AAPR

AES Archive Password Recovery Utility

AAPR : AES Archive Password Recovery ver 0.01


Introduction


AAPR will aim at being a password recovery utility for RAR and ZIP files encrypted using the AES encryption scheme. However, in its first release, it only support AES encrypted RAR (i.e. RAR v3+), that have encrypted file names. If you try to open a RAR file in Winrar and it does not ask you straightaway for a password and you can see the names of the encrypted files, this utility cannot help you, yet.


Because there is no known flaws in AES, the only way to go about finding out a password is to try until you find the right one and with AES it can takes a long times.


AAPR ver 0.01 is a single threaded application and depending on the speed of your processor, should be able to test between 10 and 20 passwords a seconds, on a modern computer : if the password is not weak, it's going to take a long long time.


AAPR should works on most POSIX compliant OS (Unix, Linux, Mac OS X) and windows. Binaries are provided for Windows and Mac OSX. You can compile the utility yourself just by typing 'make'.


The brute-force Attack


You can try to find a password by trying all the passwords combinations made up of a specific character set. If you don't know anything about the password, that would likely be at least the alphabetical lower-case characters and the numbers.


To do that you must first, create a text file that contains the characters you want to include in you character set :


  • open a text editor.
  • write all the characters you want on the first line.
  • save it.

ex :
charset.txt :
abcdefghijklmnopqrstuvwxyz1234567890


Then launch aapr with the following command :


aapr -mb [charset filename] -p 7 [encryted rar filename]


-p 7 means that AAPR will try all passwords up to 7 characters in length.


The brute-force attack method allows you to form password with character string instead of single characters. This is useful when you suspect that a password is combined of known elements but don't know which.


To use that feature, just create a file containing each elements on a new line :


ex :
string_set.txt:
word1
word2
word3
...

Type the same command : aapr -mb [charset filename] -p 7 [encryted rar filename]


Here -p7 means that it will try all the passwords formed with the concatenation of the words in the [charset_filename] up to 7 elements.


The dictionary attack :


With this simple method, you need to use a text file containing a list of words (one per line), and the software will try each word as a potential password until the list ends.


This is a useful method to try to find weak password in a limited time : you should be able to test half-a-million words in about 12 hours.


To launch such an attack : aapr -md [dictionary filename] [encryted rar filename]


Other Features :


Automatic Progression Saving :


By default AAPR will save its progression every 1500 tests by writing to a .crk file with the same name as the archive. This allows you to stop AAPR at any time and be able to start it again later.


To restart a previously started job type : aapr -c [encrypted rar filename]


You can specify your own saving interval with the -t options.


ex : aapr -md [dictionary filename] -t 2000 [encryted rar filename] This will save every 2000 tries instead of the 1500 default.

Warning : if you want to change the settings on a previously launched decryption attempt, you need to delete de .crk file associated with the archive you are looking to decrypt. Otherwise, it will just continue the previous attack.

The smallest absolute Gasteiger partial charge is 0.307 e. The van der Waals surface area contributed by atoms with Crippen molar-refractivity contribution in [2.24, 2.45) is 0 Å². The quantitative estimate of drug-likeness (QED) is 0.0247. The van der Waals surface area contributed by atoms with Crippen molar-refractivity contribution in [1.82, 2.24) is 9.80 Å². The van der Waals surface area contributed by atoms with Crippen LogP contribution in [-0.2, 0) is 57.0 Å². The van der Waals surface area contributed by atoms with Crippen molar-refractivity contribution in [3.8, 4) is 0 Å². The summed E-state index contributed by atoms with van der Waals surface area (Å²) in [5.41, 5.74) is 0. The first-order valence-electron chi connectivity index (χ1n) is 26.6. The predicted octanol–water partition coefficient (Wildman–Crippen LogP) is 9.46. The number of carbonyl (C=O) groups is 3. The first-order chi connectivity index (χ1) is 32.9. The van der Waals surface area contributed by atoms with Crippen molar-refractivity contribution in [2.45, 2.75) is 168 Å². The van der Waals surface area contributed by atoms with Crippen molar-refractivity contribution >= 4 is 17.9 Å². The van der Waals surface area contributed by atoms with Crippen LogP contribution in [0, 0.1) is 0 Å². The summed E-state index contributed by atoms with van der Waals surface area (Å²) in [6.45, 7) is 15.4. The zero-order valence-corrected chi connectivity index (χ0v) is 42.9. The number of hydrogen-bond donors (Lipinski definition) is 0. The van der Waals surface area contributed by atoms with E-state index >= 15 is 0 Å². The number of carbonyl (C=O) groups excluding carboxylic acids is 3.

Benchmark :


If you want an idea of how long a particular job will take, you can use the benchmark feature. Type all the options like you would to start the actual job but add the options -b followed by a limit of password to try.


ex : aapr -md [dictionary filename] -b 1000 [encryted rar filename]


AAPR will then stop after 1000 try and tell you how fast things are going.


Note : if you specified more than the saving limit, don't forget to delete the .crk file to start the real calculation.


Index Range :


You can start at any point in the password space you are trying.


If you are trying to find a password with a character set of 10 characters and with a maximum length of 5, there are 66429 possible password.


You can tell AAPR to start looking a the #-th password and stopped at the #-th password in the list of possible passwords using the -i option.


ex: aapr -md [dictionary filename] -i 3000 5000 [encryted rar filename]


AAPR will only try passwords between the 3000th and 5000th words in the dictionary list.


This feature is useful if you want to split the work load on several computers to speed things up. You could also use it to launch 2 instances of AAPR on the same machine in case you have a multi-core/processor machine as AAPR is at present single threaded. Finally this is also how the resuming from previously started job works : AAPR save the current index in the .crk file with the others settings.


Note : you can find out the number of possible passwords with you chosen settings using the benchmark feature to find out how to split the work.


Note : when launching several instance of the application, note that you don't need to copy the full RAR file several times : the utility only uses the first few thousands byte of the Rar files so you can use a hexadecimal editors to copy just the beginning of the file instead of having multiple copies.


Test function


Finally there is a hidden testing function to check that the utility is working properly on your computer : type aapr -?


If an error message comes up, please send me a mail at glachesis at users.sourceforge.net


Remember that any passwords that is long enough and not present in a dictionary will not be found in a reasonable time with this utility and there is nothing that can be done.


Latest version : v0.01

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